Princess Alix of Hesse and by Rhine began her journey to becoming Empress of Russia when she met her future husband the Grand Duke Nicholas of Russia at her sister’s wedding reception in 1884. The pair fell deeper in love in 1889 when Alix took a six-week-long trip to St Petersburg which gave them a chance to get to know each other. Alix’s grandmother Queen Victoria had wished her to marry her cousin the Duke of Clarence, but the determined Alix refused his proposal. Still, the couple faced opposition from Nicholas’s father Alexander III and Alix herself was hesitant about having to abandon her Protestant faith for the marriage. Despite all of these issues, the couple were finally married on the 26 November 1894 just weeks after the death of Nicholas’s father. This meant that the new couple had little time to settle into married life as they had become the Emperor and Empress of Russia. Alix was known as Alexandra Feodorovna from this point on.
Alexandra was loved deeply by her husband from the start of their marriage up until the very end, but unfortunately, her subjects did not share his love. As the couple was married while the nation was still in mourning for Emperor Alexander III, Alexandra was seen as a bad omen. The public saw the early death of the late Emperor and the emergence of Alexandra as Empress as a sign of changing times and the bringing of misfortune. Another reason for her unpopularity early on was the fact Nicholas’s mother, Dowager Empress Maria was still alive, and it was a tradition in Russia that the Dowager Empress should have more power than her reigning son’s bride. This tradition meant that people compared Alexandra with her mother-in-law who had always been very popular with the people, causing Alexandra to live as a recluse.
Shortly following the wedding came further problems which blackened Alexandra’s name; to celebrate their coronation, Tsar Nicholas and Alexandra organised food, drinks and gifts to be given out at public parties which were held to mark the occasion. Sadly, this kind act ended in disaster when almost 1500 were killed after the crowds began to stampede upon hearing rumours that there was not enough food to hand out. The Khodynka Tragedy was a devastating blow to the country and the royal couple, and it is believed that because of this event and by not cancelling a ball they were due to attend in the evening, the couple had set in stone their ill-fated destiny that day.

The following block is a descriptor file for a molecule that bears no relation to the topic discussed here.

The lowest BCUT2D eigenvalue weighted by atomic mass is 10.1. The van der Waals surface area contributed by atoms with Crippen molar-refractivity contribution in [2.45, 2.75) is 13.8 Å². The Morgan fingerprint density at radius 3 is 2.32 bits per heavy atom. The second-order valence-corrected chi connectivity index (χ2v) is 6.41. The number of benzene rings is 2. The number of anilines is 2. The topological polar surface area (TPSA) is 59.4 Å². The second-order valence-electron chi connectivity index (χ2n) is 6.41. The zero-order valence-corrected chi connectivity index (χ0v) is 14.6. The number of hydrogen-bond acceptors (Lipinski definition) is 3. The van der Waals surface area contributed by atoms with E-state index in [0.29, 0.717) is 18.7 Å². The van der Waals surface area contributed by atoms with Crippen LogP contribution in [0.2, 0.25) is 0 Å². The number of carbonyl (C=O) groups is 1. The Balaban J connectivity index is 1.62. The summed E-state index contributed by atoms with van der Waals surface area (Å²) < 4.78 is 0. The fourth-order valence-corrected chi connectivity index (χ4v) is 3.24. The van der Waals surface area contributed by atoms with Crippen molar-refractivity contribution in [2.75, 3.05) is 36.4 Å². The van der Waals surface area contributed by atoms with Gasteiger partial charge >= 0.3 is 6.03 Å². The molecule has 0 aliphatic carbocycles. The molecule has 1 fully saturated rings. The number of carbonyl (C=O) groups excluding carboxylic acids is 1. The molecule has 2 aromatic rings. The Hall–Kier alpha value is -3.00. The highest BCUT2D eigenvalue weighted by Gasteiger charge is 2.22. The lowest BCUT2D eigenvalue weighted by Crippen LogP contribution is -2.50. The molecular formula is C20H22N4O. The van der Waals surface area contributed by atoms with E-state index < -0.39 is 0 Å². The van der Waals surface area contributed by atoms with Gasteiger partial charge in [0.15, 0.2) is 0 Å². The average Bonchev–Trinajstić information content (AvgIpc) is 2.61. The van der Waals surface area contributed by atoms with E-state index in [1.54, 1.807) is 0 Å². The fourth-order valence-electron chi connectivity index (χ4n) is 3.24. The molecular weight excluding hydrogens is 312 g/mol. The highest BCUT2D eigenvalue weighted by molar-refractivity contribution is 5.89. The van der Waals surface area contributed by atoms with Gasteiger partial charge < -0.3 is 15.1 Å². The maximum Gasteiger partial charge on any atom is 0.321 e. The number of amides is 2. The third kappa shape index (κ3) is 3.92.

In her family life, Alexandra fulfilled all of the duties required of her as a royal consort. She was a loving and dutiful wife, assisted her husband when he needed her, and she also provided children; four girls Olga, Tatiana, Maria and Anastasia and finally a son and heir Alexei who was born in 1904. The population was overjoyed to finally have an heir to the throne, but the jubilation did not last long as the child was born with haemophilia and despite trying his parents trying to hide this fact, eventually, rumours began to circulate.
It was Alexei’s condition that led to another drop in Alexandra’s popularity, but not because the child was ill, although the Empress did blame herself for passing on the condition from her side of the family. It was Alexandra’s methods of preserving her precious son’s life that again lowered her popularity, firstly just because she was always by Alexei’s side or in prayer which meant she was rarely present at functions and secondly because of her choice to rely on mystics and holy men. In desperation, after little progress with medical doctors, Alexandra looked for men of religion or mystics to help her son, knowing that even a small fall could kill him; she was willing to try anything. This search for a healer for her son led to Alexandra becoming reliant upon a man named Grigori Rasputin who was apparently a mystical healer. Rasputin had a terrible reputation for drinking and leading a debauched lifestyle, he also started rumours about having an affair with the Empress, but in her eyes, he could do no wrong. Alexandra believed that Rasputin had saved her son’s life on a number of occasions and allowed the man political power in return for his services. The involvement of Rasputin in politics got out of hand until one day in 1916 he was assassinated by members of the Romanov family. His interference had reportedly undermined Tsar Nicholas’s efforts during WWI and threatened the survival of the dynasty as a whole. Alexandra was, of course, seen as the one to blame for allowing Rasputin into their family, and she was also widely accused of having had a sexual relationship with him.
By the time Russia was in the midst of the First World War, Alexandra was despised more than ever. The issues over Rasputin, combined with Alexandra’s German heritage, led to suspicion of her. While Nicholas trusted Alexandra enough to leave her in charge of the government when he went to the front line, the public did not and believed she was in collaboration with her cousin Kaiser Wilhelm II of Germany.
By the time of the family’s execution by firing squad on 17 July 1918, Alexandra was deeply mistrusted and misunderstood by her own subjects. It was not until in 1981 that the Russian people recognised Alexandra’s martyrdom and she was declared a saint in 2000 by the Russian Orthodox Church.